dozens of contemporary photographs of the vessels that fought to preserve the Union. There are maps and portraits, too; this fine collection of pictures brings vividness
to its subject that can't be found elsewhere.
Reading: A History of Ironclads: The Power of Iron over Wood. Description: This
landmark book documents the dramatic history of Civil War ironclads and reveals how ironclad warships revolutionized naval
warfare. Author John V. Quarstein explores in depth the impact of ironclads during the Civil War and their colossal effect
on naval history. The Battle of Hampton Roads was one of history's greatest naval engagements. Over the course of two days
in March 1862, this Civil War conflict decided the fate of all the world's navies. It was the first battle between ironclad
warships, and the 25,000 sailors, soldiers and civilians who witnessed the battle vividly understood what history would soon
confirm: wars waged on the seas would never be the same. Continued below…
About the Author: John V. Quarstein is an award-winning author and historian. He is director
of the Virginia
War Museum in Newport News and chief historical advisor for The Mariners' Museum's new USS Monitor Center
(opened March 2007). Quarstein has authored eleven books and dozens of articles on American, military and Civil War history,
and has appeared in documentaries for PBS, BBC, The History Channel and Discovery Channel.
Reading: Rebels and Yankees:
Naval Battles of the Civil War (Hardcover).
Description: Naval Battles of the Civil War, written by acclaimed Civil War historian Chester G. Hearn, focuses on the maritime
battles fought between the Confederate Rebels and the Union forces in waters off the eastern seaboard and the great rivers
of the United States during the Civil
War. Continued below...
Since very few books have been written on this subject, this volume provides a fascinating and vital portrayal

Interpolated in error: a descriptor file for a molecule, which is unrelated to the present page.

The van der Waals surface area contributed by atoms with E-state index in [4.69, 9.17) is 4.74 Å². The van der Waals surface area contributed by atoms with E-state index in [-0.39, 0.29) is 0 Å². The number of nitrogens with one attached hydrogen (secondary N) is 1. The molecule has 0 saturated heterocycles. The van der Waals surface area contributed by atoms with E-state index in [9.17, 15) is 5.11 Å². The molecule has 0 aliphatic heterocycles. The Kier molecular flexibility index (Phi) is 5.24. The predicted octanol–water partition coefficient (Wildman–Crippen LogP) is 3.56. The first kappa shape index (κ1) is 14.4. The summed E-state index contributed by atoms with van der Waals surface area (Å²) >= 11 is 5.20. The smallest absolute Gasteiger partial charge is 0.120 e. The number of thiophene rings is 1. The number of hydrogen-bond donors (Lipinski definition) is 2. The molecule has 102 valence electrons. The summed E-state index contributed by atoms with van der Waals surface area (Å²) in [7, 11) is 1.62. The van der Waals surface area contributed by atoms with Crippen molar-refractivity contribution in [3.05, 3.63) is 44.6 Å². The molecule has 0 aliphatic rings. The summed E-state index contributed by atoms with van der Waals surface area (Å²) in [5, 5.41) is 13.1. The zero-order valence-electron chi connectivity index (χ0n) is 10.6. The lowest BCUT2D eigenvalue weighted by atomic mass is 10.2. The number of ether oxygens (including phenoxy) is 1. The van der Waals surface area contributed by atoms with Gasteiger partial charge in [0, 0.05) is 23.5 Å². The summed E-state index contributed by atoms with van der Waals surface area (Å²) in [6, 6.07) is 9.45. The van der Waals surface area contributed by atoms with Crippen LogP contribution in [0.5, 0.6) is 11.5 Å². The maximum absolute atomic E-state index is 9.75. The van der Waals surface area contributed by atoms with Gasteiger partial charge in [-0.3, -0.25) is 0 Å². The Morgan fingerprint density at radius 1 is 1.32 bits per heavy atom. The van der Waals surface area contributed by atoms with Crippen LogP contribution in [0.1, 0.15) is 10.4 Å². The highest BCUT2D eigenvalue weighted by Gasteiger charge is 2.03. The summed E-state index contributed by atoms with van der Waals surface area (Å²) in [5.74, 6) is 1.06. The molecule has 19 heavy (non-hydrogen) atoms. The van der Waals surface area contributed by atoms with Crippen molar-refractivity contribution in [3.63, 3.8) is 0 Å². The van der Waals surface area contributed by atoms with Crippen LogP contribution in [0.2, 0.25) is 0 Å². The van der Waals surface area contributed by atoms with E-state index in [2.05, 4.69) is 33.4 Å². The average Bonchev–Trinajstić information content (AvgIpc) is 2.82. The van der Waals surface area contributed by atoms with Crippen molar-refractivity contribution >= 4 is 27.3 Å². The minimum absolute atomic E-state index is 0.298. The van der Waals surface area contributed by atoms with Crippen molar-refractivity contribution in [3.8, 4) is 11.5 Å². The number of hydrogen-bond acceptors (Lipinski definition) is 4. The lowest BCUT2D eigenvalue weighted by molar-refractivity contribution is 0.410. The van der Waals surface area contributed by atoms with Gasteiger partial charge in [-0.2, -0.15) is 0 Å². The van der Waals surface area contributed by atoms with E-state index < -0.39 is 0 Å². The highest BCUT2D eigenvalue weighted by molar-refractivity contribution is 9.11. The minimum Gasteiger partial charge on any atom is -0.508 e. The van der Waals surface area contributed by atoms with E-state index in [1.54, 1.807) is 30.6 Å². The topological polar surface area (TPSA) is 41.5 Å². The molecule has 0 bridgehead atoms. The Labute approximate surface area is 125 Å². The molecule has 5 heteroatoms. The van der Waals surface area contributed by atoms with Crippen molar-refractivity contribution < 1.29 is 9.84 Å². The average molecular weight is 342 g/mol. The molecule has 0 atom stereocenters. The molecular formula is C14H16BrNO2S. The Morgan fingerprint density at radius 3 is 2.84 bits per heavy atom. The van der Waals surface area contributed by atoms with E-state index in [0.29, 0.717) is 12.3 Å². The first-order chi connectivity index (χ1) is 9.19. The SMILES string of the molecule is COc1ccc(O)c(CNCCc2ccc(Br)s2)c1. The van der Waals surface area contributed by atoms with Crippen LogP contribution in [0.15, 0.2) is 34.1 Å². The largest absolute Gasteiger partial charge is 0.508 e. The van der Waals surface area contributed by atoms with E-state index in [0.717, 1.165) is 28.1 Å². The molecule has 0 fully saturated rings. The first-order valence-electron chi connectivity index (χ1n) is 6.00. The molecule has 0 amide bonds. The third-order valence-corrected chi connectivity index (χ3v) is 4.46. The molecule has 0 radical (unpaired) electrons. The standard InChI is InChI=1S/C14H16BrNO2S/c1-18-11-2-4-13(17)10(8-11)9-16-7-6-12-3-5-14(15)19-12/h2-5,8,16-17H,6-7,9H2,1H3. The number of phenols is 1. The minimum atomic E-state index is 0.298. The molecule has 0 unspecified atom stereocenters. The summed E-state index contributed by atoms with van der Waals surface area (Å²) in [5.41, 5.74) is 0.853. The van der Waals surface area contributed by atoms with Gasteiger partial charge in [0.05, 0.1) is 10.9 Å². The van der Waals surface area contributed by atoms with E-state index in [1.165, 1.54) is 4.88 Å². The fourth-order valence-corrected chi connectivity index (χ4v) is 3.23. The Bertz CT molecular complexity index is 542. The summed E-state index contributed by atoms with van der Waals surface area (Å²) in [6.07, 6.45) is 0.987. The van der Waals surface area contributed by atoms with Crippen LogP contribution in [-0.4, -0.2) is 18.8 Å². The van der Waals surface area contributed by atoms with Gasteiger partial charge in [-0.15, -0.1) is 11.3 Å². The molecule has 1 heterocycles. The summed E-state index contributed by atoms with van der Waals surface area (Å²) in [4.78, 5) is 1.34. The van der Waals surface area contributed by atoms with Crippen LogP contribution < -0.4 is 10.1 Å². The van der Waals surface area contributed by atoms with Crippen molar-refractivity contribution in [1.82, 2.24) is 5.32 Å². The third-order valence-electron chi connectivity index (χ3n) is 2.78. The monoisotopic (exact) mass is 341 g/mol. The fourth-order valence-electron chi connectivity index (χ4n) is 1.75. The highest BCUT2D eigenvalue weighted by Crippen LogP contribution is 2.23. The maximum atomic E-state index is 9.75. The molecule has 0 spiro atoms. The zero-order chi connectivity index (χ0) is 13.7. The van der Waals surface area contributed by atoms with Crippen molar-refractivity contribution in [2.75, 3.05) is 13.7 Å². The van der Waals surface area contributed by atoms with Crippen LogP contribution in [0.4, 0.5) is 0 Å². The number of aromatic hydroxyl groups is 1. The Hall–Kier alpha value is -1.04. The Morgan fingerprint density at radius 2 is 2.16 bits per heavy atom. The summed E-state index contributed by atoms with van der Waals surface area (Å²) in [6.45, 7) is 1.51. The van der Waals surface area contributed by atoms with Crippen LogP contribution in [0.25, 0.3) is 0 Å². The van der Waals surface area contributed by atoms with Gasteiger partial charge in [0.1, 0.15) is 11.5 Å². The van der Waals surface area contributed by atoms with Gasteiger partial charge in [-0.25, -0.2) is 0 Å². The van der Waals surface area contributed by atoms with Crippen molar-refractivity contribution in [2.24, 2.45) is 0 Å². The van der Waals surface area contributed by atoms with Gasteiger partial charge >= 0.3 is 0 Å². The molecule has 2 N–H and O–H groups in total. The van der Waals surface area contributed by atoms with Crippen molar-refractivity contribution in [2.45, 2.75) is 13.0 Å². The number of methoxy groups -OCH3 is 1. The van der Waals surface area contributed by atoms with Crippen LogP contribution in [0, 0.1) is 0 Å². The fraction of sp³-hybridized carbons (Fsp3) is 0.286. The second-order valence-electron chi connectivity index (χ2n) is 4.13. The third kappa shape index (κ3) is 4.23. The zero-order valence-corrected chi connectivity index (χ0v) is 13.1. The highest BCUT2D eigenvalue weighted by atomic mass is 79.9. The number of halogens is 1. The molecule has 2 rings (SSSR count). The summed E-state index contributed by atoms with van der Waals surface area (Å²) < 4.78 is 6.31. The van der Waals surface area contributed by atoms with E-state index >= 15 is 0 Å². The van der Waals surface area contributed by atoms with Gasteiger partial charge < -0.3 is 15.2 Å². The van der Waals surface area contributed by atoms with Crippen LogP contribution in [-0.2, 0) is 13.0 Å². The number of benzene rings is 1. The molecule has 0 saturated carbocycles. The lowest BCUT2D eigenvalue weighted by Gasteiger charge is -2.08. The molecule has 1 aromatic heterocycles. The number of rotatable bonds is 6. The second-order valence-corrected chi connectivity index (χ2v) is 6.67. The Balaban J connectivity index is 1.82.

of the one of the most important conflicts in United States history. Naval Battles
of the Civil War is lavishly illustrated with rare contemporary photographs, detailed artworks, and explanatory maps, and
the text is a wonderful blend of technical information, fast-flowing narrative, and informed commentary.
Reading: Ironclad Down: USS Merrimack-CSS Virginia from Design to Destruction (Hardcover). Description: The result of more than fifteen years
of research, Ironclad Down is a treasure trove of detailed information about one of history s most famous vessels. Describing
the fascinating people--Stephen Russell Mallory, John Mercer Brooke, John Luke Porter, et al.--who conceived, designed and
built one of the world's first ironclads as well as describing the ship itself, Carl Park offers both the most thoroughly
detailed, in-depth analysis to date of the actual architecture of the Virginia
and a fascinating, colorful chapter of Civil War history.
Reading: Reign of Iron: The Story of the First Battling Ironclads, the Monitor and the Merrimack. From Publishers Weekly: The Monitor-Merrimack showdown may be one
of the Civil War’s most overhyped chestnuts: the two ships were by no means the first ironclads, and their long awaited
confrontation proved an anticlimactic draw, their cannon fire clanging harmlessly off each other’s hulls. Still, the
author of this lively history manages to bring out the story’s dramatic elements. Nelson, author of the Revolution at
Sea series of age-of-sail adventure novels, knows how to narrate a naval crisis. He gives a harrowing account of the Merrimack’s initial onslaught, in which it destroyed two wooden
Union warships in a bloody and chaotic battle the day before the Monitor arrived, and of the Monitor’s nightmarish final
hours as it foundered in a storm at sea. Continued below…
is his retelling of the feverish race between North and South to beat the other side to the punch with their respective wonder
ships. He delves into every aspect of the ships’ innovative design and construction, and draws vivid portraits of the
colorful characters who crafted them, especially the brilliant naval architect John Ericsson, one of that epic breed of engineer-entrepreneurs
who defined the 19th century. The resulting blend of skillful storytelling and historical detail will please Civil War and
naval engineering buffs alike.